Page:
How Far RSS Has Fallen

Yesterday’s announcement that Google is shutting down Reader was a little bit of a shock to me, personally. I use it daily. I rely on it to follow a couple of hundred blogs and websites all in one place. Over the years, Reader has been the go-to RSS reader for most users, all but eliminating any useful competitors. (Especially for those of us who line in the cloud using multiple devices.)

The reason given was declining usage. Some of the commentary about it says that much of that declining usage is due to Twitter, and tools based on the Twitter infrastructure, like Flipboard. Perhaps there’s something to that. Personally, I don’t think Twitter is a good RSS reader. It simply doesn’t have enough of a history to allow for me to not look at it all day and simply catch up in the evening. That’s what my RSS reader is for, and Google Reader allowed to do that catch up on any device I happened to have handy. Now, that’s going to be gone, and I don’t know that any alternative is going to help me accomplish the same thing.

The larger story though, is that the idea of using RSS has obviously fallen out of favor. People seem to be using Twitter, and Google obviously expects us to use Google Plus instead of a dedicated RSS reader. As a blogger, that does give me pause. It’s clear that people are no longer following every post from their favorite writers. They are waiting for their Twitter or Google Plus “community” to bubble up interesting posts. Even as I write this, it occurs to me that I don’t know how many people, if any, will even see this. There was a time when I could count on “x” number of people seeing this post in Google Reader. Now, I simply have to see who decides to share, retweet, like a post before I know if there will be much of an audience for it.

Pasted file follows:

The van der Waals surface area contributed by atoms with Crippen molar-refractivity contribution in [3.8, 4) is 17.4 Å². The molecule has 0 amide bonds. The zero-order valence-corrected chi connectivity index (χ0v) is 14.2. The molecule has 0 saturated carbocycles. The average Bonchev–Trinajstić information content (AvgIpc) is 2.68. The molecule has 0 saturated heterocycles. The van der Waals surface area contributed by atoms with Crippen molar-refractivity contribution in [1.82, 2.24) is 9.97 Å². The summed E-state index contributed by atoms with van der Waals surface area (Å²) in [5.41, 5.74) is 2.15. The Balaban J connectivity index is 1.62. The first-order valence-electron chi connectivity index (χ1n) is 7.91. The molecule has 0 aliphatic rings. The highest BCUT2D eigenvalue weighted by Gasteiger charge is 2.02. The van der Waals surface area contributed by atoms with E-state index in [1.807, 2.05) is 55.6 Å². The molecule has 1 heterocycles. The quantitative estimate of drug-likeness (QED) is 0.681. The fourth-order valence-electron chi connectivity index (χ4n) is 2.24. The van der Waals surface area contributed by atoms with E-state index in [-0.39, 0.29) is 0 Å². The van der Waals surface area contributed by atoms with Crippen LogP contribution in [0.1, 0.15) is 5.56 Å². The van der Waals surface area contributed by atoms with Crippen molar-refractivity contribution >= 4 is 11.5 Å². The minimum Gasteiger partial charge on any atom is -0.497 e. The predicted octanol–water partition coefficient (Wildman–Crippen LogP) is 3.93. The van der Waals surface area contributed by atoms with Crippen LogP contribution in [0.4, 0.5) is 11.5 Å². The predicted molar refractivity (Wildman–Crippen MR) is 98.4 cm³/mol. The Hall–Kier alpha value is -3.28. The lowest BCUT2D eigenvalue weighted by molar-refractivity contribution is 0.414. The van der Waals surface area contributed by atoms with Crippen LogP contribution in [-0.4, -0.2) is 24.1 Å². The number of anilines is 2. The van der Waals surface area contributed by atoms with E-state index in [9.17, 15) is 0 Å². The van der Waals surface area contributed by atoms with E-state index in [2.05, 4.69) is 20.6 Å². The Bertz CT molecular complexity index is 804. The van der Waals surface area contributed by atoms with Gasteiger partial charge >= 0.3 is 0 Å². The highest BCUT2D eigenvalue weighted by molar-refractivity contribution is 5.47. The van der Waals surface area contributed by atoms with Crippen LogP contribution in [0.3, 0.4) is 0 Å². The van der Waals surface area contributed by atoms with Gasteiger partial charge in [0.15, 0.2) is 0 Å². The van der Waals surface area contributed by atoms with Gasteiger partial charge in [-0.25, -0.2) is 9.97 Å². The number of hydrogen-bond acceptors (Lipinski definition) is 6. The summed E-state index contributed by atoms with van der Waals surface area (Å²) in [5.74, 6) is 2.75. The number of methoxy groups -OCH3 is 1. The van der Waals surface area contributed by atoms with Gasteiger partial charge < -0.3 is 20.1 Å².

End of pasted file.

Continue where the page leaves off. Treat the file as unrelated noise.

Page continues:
I think that changes things. I don’t know how, and I don’t really think I have understood this change as it has been taking place, but there’s no question that writing a blog post, and getting people to read it, has become more of a challenge. It’s no longer a matter of attracting subscribers, and trying to get those folks to share or comment on a post. Now, you have to get the smaller group of dedicated readers to use social media to spread the word for you. Without that, a post may just be the proverbial tree falling in the woods.


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  1. So I saw the post, Mike.

    Hopefully, the new “opening” in RSS allows some experimentation in presentation. Facebook (and presumably Google Plus, etc.) are investing heavily in algorithms to decide what you’d like to see — but there is heavy suspicion that the ranking is influenced by payment of money. The overwhelming amount of stuff is overwhelming RSS’s usefulness; I have plenty of sites that have a four-star post once a month. I’d never see it in Google+, or twitter, or facebook. But I’m reluctant to have all of my content served up by Google — it’s killing the part of the web where you discover something you didn’t know you wanted.

    1. No question that it does open up the possibility of some experimentation now that Google won’t be dominating the RSS reader space. Still, I have to wonder about their reasoning. If the general public really is just relying on Facebook, Twitter and Google+ to act as their news aggregator, it changes things, and it’s going to make it harder to get noticed.

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